I’m not one for New Year’s resolutions. Certainly not the unrealistic kind that appear as promises after too many drinks the night before, and everything is still painfully fuzzy and out of focus. You know the type:
“I will never drink like that again/I’m joining the gym tomorrow/this is my last cigarette… ever!”
To me, these seem about as unreasonable as Lent (like I’m really going to give up chocolate for 40 days just to support a religious hypothesis!) and are mere reactions to a state of self-induced suffering; lacking in thought and devoid of long term execution. It’s not going to happen. Real life will resume, the holidays will end, and people will slip back into their habitual comfort zones of wishful thinking. Another year rolls by.
What I will do, however, is make a decision to change one thing about my life. Be healthier. Travel more. Write more. I am normally on my own for the passing of the year, drinking single malt and reflecting on the previous twelve months, so I like to think that I have given it serious thought before sealing the deal with my inner self.
This year I told myself that I would get involved more, rather than just be the guy who observes. No longer would I retire (escape) from the world and retreat to my fortress of solitude to ponder and write. I would actively start seeking out the people, places, things, and activities that interested me most. As the bells ushered in 2014 and “Auld Lang Syne” resounded, I poured another whisky and wondered where, and how, to begin.
Now, opportunity will always present itself to those who are paying attention. Shortly after I got back from the Christmas break, I read an article in the online local newspaper about the Howff cemetery in Dundee, and one woman’s wonderful determination to restore the grounds from its present state of neglect. This was something that got my attention immediately. Not only was this an important piece of history, it was local (5 minutes from my place) and was also the type of project that interested me in regards to the practicalities of how such an undertaking is achieved. It was also something that would educate me in the operations of a heritage group such as the one involved, Scotia Heritage.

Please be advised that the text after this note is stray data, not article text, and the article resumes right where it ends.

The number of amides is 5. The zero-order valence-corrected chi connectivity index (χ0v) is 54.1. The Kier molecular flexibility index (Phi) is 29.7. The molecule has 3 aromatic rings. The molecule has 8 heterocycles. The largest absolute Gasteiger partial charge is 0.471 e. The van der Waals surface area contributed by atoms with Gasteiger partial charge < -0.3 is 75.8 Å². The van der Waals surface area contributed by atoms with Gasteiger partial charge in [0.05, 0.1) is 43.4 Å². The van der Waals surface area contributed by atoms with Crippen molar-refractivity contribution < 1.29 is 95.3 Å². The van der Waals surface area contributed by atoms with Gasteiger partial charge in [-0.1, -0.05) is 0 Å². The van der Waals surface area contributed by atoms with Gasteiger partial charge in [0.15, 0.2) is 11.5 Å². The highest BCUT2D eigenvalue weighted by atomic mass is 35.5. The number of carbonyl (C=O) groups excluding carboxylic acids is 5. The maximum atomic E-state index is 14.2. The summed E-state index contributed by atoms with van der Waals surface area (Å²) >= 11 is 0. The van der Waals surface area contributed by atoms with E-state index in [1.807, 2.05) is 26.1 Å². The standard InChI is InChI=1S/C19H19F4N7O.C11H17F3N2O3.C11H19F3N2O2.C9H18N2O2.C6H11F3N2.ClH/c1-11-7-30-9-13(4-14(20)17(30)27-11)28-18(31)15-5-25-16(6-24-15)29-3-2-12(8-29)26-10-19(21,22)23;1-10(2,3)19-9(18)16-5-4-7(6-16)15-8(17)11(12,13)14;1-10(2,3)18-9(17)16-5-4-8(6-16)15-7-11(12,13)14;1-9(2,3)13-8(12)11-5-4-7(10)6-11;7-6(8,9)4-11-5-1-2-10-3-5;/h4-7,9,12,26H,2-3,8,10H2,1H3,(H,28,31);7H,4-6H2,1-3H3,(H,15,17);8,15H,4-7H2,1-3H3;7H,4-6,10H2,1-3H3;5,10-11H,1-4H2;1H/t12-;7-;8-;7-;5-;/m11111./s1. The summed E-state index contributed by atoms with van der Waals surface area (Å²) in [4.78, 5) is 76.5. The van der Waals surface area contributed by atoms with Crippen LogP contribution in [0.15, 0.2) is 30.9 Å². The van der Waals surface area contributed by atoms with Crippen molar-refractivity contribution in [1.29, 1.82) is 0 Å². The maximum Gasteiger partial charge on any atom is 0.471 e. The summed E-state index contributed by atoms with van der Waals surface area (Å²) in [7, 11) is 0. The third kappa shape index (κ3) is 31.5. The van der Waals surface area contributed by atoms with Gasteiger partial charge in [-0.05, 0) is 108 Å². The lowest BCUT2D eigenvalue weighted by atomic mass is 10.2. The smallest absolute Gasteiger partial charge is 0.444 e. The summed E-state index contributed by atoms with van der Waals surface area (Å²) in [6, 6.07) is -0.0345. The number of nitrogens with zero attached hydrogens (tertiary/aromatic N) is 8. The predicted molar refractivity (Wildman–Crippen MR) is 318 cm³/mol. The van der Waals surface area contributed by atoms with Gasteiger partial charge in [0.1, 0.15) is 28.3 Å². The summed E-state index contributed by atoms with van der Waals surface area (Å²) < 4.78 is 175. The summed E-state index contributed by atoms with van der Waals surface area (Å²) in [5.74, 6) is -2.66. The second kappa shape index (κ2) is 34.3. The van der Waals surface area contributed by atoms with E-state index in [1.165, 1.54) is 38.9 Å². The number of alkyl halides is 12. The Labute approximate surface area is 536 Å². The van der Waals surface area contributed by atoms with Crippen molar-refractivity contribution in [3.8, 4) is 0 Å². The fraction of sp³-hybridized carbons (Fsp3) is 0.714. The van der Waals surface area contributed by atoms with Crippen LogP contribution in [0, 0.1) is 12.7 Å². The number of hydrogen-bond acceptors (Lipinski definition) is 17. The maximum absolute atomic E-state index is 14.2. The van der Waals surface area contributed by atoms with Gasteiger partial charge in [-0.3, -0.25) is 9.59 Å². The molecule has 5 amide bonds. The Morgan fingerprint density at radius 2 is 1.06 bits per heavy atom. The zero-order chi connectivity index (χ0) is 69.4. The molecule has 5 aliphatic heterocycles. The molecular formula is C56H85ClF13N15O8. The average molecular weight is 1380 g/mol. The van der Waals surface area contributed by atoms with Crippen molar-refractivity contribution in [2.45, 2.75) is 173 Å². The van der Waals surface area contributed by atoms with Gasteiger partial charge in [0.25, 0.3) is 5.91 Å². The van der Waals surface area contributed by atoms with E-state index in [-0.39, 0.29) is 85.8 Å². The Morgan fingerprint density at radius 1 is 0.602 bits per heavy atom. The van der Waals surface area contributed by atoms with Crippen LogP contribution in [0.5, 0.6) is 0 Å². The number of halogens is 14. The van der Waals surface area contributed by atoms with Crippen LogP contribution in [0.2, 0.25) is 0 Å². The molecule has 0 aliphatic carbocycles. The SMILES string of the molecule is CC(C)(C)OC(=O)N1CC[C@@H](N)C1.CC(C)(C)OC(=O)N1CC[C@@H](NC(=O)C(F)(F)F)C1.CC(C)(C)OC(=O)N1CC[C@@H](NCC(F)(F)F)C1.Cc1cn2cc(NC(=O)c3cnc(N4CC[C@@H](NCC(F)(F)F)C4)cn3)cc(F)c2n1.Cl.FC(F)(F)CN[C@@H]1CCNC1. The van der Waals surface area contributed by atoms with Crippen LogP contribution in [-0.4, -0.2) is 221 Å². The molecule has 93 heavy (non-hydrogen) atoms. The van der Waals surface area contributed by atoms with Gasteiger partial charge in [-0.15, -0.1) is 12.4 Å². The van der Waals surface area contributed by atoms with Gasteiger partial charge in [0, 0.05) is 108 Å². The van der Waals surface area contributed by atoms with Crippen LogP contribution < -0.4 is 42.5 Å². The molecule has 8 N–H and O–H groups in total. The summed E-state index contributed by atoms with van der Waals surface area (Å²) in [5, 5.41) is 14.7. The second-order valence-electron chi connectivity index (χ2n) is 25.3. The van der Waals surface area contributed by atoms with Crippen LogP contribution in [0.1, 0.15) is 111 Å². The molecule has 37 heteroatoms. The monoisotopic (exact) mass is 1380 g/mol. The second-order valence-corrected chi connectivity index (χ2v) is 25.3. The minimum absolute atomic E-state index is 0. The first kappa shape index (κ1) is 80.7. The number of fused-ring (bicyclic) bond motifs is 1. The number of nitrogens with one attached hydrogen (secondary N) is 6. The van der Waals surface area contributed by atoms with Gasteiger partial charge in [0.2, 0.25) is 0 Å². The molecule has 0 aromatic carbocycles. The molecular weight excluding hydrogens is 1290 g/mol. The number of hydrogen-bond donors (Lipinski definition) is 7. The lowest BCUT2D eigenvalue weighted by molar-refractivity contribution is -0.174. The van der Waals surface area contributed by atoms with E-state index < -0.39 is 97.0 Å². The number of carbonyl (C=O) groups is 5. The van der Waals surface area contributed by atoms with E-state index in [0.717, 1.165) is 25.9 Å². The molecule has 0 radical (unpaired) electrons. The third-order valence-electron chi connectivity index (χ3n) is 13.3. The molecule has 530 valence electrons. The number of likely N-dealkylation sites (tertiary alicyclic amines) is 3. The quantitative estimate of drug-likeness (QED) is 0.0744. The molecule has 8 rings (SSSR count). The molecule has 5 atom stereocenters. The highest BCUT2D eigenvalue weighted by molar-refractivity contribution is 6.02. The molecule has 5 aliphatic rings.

Karen Nichols is the proprietor and sole employee of Scotia Heritage and currently gives historical tours around Dundee and its environs (The Howff is just one of those tours). She is also a graduate from the University of Dundee, with a degree in Scottish Historical Studies – the same path that I am currently studying. Her knowledge of local history feeds her determination to succeed, and fuels her vision of the end result for the Howff.
Of the Howff, Karen tells us this:
“The Howff cemetery, Dundee, is the former gardens of the Franciscan monastery. Situated outside the walls of the royal burgh Dundee grew around the site. Like so many monastic foundations, the Franciscans attracted the attention of unruly mobs, particularly when the Order supported Robert the Bruce, then at the Reformation. Once abandoned the site was granted by Mary, Queen of Scots as a place of sepulchre in 1564. The first internment took place the following year. Although the site was closed in 1867, a local MP, George Duncan, was granted special permission to be laid beside his wife in 1878.
The site is Listed A as of national importance and is said to be second in importance to Greyfrairs, Edinburgh. The incumbents are mostly associated with the Nine Incorporated Trades who used to meet in the site. Their stones include carved symbols of these trades. Alongside the fleshers and shoemakers are ministers, whalers and a Professor of Dancing. Famous local names include James Chalmers, inventor of the adhesive postage stamp, the engineering Carmichaels, the Keillors, and the family of social reformer Mary Lily Walker. An impressive memorial to the Wedderburns and Scrymgeour family talks of the families that still have links with the town. Many stones are now unidentifiable or require the use of historical records. Missing stones include Bailie George Brown, who died defending the royal burgh during the 1651 siege, and John and Elizabeth Gardyne, whose medieval house is now a backpacker’s hostel.”- Karen Nichols
I pulled myself away from the pc and attended the first meeting in the Discovery Point last Wednesday. There was no progress in agreeing to be more involved this year and then talking myself out of it. I signed up as a volunteer in any capacity that I could offer, and welcomed the chance to be part of something that, I believed, was truly worthwhile. It was heartening to be surrounded by people who were as interested in Karen’s project as I am. I also began to understand how much work would have to be done.
While this project is far from nascent in Karen’s mind, it is still early stages in the machinations of “getting it done”. It is surely going to be a bit of a long haul, and could be two years before her vision is realised. In order for the Howff to be restored, the enthusiasm that Karen maintains needs to grow with more volunteers. There is research be done, photos to be taken, stones to be cleaned and repositioned, and hands to get dirty.
I’m all in. This year, I am definitely going to be involved.